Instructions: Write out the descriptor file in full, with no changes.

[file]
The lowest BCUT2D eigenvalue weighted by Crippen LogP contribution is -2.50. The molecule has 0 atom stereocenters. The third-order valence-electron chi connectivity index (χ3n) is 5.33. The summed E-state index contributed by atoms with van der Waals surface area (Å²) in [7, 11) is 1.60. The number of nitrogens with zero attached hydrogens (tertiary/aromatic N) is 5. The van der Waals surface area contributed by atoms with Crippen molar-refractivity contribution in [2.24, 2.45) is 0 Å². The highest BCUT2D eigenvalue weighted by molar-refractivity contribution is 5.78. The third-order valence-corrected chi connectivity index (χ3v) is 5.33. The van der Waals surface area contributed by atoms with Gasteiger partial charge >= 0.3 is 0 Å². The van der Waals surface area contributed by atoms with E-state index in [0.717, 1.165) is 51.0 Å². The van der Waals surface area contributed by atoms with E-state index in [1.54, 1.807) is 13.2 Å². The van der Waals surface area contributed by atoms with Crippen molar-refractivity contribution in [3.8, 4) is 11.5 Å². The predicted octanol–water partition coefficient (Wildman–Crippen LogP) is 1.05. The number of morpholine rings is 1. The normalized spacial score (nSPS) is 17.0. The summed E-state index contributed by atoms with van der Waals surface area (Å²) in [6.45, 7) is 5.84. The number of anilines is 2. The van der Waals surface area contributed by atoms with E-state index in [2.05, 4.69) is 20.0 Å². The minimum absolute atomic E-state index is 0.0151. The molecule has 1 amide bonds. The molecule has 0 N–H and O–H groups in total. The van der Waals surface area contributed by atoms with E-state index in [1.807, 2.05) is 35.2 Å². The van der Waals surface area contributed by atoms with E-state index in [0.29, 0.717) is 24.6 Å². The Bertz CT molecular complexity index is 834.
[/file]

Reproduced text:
The lowest BCUT2D eigenvalue weighted by Crippen LogP contribution is -2.50. The molecule has 0 atom stereocenters. The third-order valence-electron chi connectivity index (χ3n) is 5.33. The summed E-state index contributed by atoms with van der Waals surface area (Å²) in [7, 11) is 1.60. The number of nitrogens with zero attached hydrogens (tertiary/aromatic N) is 5. The van der Waals surface area contributed by atoms with Crippen molar-refractivity contribution in [2.24, 2.45) is 0 Å². The highest BCUT2D eigenvalue weighted by molar-refractivity contribution is 5.78. The third-order valence-corrected chi connectivity index (χ3v) is 5.33. The van der Waals surface area contributed by atoms with Gasteiger partial charge >= 0.3 is 0 Å². The van der Waals surface area contributed by atoms with E-state index in [0.717, 1.165) is 51.0 Å². The van der Waals surface area contributed by atoms with E-state index in [1.54, 1.807) is 13.2 Å². The van der Waals surface area contributed by atoms with Crippen molar-refractivity contribution in [3.8, 4) is 11.5 Å². The predicted octanol–water partition coefficient (Wildman–Crippen LogP) is 1.05. The number of morpholine rings is 1. The normalized spacial score (nSPS) is 17.0. The summed E-state index contributed by atoms with van der Waals surface area (Å²) in [6.45, 7) is 5.84. The number of anilines is 2. The van der Waals surface area contributed by atoms with E-state index in [2.05, 4.69) is 20.0 Å². The minimum absolute atomic E-state index is 0.0151. The molecule has 1 amide bonds. The molecule has 0 N–H and O–H groups in total. The van der Waals surface area contributed by atoms with E-state index in [1.807, 2.05) is 35.2 Å². The van der Waals surface area contributed by atoms with E-state index in [0.29, 0.717) is 24.6 Å². The Bertz CT molecular complexity index is 834.